‘We are about to lose a lot more life and limbs’: Ukraine girds for a wave of amputees
By Erika Solomon and Diego Ibarra Sánchez
Vladislav Tkachenko grimaced, gripping a wooden balance rail and edging forward carefully. Then he lost his balance, and his metal leg, fitted with his old combat boot, hit the ground. Undeterred, he got back up and pushed forward, staring determinedly at his reflection in the mirror.
“In his mind, he is already back there, with his comrades,” said Victoria Oliikh, a prosthetics specialist, hovering behind him. She is helping fit Tkachenko, 23, with a limb he hopes will carry him back to the battlefield.
Tkachenko lost his left leg on the second day of Russia’s invasion of Ukraine, when an artillery shell blew it off and tore into his right thigh, leaving a web of dark red scars. He is among the first in what Ukrainian doctors fear could become a devastating surge of amputations as Ukrainian forces push to regain territory and the fighting in the east intensifies.
That expectation has sparked an international effort to shore up Ukraine’s supply of prosthetic limbs. But Narander Parashar, owner of a Kyiv-based prosthetics company, is worried. “There are already hundreds. The numbers are frightening,” he said, referring to the number of Ukrainian soldiers who have lost limbs.
“We are about to lose a lot more lives and limbs.”
Parashar, who came to Ukraine from India in the 1990s, studied computer science before starting a prosthetics import business. Dissatisfied by the quality of imports from China and eager to hone his craft, he began to disassemble and reassemble state-of-the-art German and Japanese artificial limbs. These days, he not only provides sockets for limbs made abroad, he also makes his own components in a factory in Kyiv, including hydraulic knees.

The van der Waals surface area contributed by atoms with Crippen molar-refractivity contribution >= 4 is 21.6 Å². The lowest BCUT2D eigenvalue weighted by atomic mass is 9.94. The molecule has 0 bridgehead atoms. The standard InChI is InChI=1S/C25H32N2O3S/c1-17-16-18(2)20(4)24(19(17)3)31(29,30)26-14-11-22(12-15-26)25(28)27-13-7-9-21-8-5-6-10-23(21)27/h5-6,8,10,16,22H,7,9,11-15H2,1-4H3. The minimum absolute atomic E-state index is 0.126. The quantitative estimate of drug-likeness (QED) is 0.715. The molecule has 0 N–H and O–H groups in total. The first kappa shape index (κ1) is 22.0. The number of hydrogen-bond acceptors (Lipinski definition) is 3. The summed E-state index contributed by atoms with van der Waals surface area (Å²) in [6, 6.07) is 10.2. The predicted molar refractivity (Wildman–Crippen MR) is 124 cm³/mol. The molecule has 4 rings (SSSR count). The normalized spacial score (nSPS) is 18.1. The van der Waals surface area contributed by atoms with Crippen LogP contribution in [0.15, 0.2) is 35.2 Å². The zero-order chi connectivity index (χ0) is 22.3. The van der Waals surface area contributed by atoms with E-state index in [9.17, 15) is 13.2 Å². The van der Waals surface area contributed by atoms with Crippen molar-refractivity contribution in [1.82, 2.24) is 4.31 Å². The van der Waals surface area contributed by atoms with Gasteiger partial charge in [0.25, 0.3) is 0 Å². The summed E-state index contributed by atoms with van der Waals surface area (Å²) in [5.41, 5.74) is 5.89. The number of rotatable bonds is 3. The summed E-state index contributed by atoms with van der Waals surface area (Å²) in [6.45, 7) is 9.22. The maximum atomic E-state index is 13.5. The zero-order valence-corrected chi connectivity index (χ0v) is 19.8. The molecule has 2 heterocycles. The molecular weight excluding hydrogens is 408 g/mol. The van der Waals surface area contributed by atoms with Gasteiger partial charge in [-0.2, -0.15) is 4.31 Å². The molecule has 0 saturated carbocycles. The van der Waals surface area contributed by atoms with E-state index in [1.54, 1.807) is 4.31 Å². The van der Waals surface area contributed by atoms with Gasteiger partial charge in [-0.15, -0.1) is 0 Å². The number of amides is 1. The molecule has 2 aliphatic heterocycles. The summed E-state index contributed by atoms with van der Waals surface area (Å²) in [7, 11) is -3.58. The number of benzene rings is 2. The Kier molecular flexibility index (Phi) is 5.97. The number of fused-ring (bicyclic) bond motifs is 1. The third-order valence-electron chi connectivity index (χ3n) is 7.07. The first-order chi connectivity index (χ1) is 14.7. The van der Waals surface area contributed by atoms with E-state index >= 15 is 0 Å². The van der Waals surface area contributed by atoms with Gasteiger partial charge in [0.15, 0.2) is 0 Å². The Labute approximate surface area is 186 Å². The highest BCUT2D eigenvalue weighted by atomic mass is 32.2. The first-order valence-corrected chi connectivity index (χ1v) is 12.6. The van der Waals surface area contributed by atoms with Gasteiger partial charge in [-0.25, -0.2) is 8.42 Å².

Ukrainians have gained expertise in the science and art of prosthetics out of necessity. After Russia seized the Crimean peninsula in 2014, and war injuries multiplied, the conflict spurred many to seek training at top institutions around the world.
But producing prosthetic limbs, an intricate and high-tech endeavor, is expensive. The Ukrainian government, which funds health care in the country, has struggled to keep up with the costs. As a result, some prosthetics manufacturers have gone bankrupt. Others like Parashar’s company are still waiting for payments.
Nevertheless, Parashar said he is expanding production at his factory in Kyiv, moving to double and triple shifts.
International volunteers are also helping to fill the gap.
Antonina Kumka, a Ukrainian-born Canadian, founded the Ukraine Prosthetic Assistance Project after the conflict in Crimea began in 2014. Supported by the U.S. charity Prosthetika, she is connecting Ukrainian doctors via videoconference with specialists around the world. She is also encouraging prosthetics manufacturers abroad to make donations.
“We don’t want funding to send patients abroad — we need them to donate components,” she said. “The specialists in Ukraine can do it here. It costs less and it is better for the patient.”
But many patients, including Tkachenko, remain wary of Ukrainian prosthetics. He worries that local doctors are moving slowly to finish his prosthetic limb because they are helping him for free.
“I thought I would come here, and then one to two months later I would rejoin the fight,” he said. “But I see now it’s going to be a long process.”
Oliikh has tried to explain to him the need to be patient, that his body needs time to heal. The area where a limb was amputated changes shape and size in the months following a traumatic injury, a process that she said she has to let finish naturally.
Hoping to encourage him, Oliikh handed him a Parashar hydraulic knee for him to inspect. It would be added to his metal leg, she said, once his walking steadies. He poked and prodded it.
The type of knee did not matter, he said, as long as it helps him achieve his goal: “getting back to my brothers and fighting.”